In many respects this system works. FE does of course possess all the necessary professional forestry skills, has considerable expertise in recreational infrastructure, and some in economic development. In Laggan’s case, FE has been extremely successful in putting together bids for funding and effective in seeing the projects implemented. It is moreover responsive to the requests of the community- within certain limits. Where FE has a general policy relating to forest use which is common to all its properties across Scotland: it cannot allow Laggan to be treated as an exception to this policy. Strathmashie is, after all, a Forestry Commission property.

The relationship between the two organisations is that of parent to child, or possibly of trustee/guardian to child. It is one of support coupled with control: it undoubtedly prevents the child from damaging itself too much, but possibly restricts its full potential. It may lead to declining levels of voluntary input since the scope for creation is always mitigated by what is acceptable to the senior partner.

Community Mentality

The other factor, which restricts these ‘creative dividends,’ comes from the community, or rather those who participate in the Forestry project but do not reciprocate. The Forest Trust, representing the community interest in respect of the development of the forest, comes to be seen as a provider, and those involved in contracting, as beneficiaries. This in literal truth is so: if the Forest Partnership did not exist this work would almost certainly not be available. If, however, the paid contractors see no need to participate personally in the communal process, then clearly a dangerous inequity is becoming established, and the volunteers are going to get seriously hacked off.

Hence, a further limitation on the potential of the project is internal: there is as great a need for local individuals to develop the culture of co-operation and reciprocity as there is for FE to develop one of community facilitation.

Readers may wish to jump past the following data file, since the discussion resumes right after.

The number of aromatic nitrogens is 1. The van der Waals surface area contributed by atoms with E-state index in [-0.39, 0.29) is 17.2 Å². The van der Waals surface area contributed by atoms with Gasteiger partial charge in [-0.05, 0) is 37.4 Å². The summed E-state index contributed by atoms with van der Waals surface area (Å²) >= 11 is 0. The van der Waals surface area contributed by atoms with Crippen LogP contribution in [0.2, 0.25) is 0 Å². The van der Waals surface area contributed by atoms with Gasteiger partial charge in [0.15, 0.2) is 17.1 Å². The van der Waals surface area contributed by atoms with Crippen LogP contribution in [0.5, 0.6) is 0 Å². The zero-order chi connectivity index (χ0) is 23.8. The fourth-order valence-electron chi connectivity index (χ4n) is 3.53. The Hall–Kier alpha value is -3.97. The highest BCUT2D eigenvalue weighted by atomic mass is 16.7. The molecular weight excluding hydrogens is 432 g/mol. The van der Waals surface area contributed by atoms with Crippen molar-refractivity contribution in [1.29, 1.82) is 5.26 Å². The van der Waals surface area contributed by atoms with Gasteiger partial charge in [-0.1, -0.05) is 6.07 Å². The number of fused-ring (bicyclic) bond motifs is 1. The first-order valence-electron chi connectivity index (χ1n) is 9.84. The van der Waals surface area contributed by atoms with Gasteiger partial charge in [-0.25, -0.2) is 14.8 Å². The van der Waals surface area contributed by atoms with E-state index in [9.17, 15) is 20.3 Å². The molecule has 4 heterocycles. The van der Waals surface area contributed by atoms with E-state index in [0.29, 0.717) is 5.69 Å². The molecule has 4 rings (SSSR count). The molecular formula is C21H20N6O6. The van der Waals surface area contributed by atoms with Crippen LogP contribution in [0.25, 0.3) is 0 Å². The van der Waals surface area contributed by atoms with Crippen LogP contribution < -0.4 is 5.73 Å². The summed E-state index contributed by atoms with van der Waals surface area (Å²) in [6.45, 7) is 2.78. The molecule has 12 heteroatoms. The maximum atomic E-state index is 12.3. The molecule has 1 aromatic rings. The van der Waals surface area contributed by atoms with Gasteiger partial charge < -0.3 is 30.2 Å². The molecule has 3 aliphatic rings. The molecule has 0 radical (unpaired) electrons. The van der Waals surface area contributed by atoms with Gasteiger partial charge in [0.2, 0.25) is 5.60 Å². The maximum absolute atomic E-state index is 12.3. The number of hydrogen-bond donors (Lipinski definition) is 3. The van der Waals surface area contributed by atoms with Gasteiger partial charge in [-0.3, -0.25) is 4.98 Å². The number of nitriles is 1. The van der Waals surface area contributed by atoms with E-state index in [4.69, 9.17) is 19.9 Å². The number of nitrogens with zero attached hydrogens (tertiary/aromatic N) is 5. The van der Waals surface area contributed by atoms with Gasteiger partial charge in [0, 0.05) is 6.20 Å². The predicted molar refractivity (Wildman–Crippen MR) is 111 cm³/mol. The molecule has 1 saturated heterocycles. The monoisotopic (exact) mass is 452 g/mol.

I feel that the pressures on the volunteer directors are unsustainable. If funding for a paid executive is not forthcoming, (and it is hard to see where it could come from since the company has no ability to generate revenues), I suspect that the project will contract and simplify to a situation where FE are the exclusive operational managers, but consulting with the Trust over the nature and direction of policy and practice. This reinforces the community’s dependency on FE’s expertise, and is by no means true empowerment, but it may be a pragmatic if restricted way to produce genuine local economic benefit. The danger is that it depends on the continued goodwill and perseverance of FE, when the inevitable tendency would be to revert to the former less locally accountable forest management practices.

On the other hand the full potential of such a project will only be realised if nurtured to full maturity – and then released to manage on its own, or perhaps indeed by a progressive devolution of responsibility. In order to do this; communities must develop not only effective administrations, but also a mature awareness of shared responsibility.

In Laggan, the success of the scheme can be put into context by comparison with the traditional land-owning economy. The Forest Partnership, which did not exist three years ago, is now one of the largest local employers. It is as if the landscape suddenly heaved and split to create a new estate of say, fifteen thousand acres – from nowhere.

This estate moreover has the potential, rather than being beholden to the owner alone, of harnessing the full ability of every individual involved. That collective potential, however, will only be realised if the nature of community co-operation is understood and absorbed. If it is not, it may be better to remain in a consultative role while the professionals get on with the job.

Further Information

Roy Tylden-Wright can be contacted at the following address:


Laggan PH20 1BS


(Tel: 01528 544 344)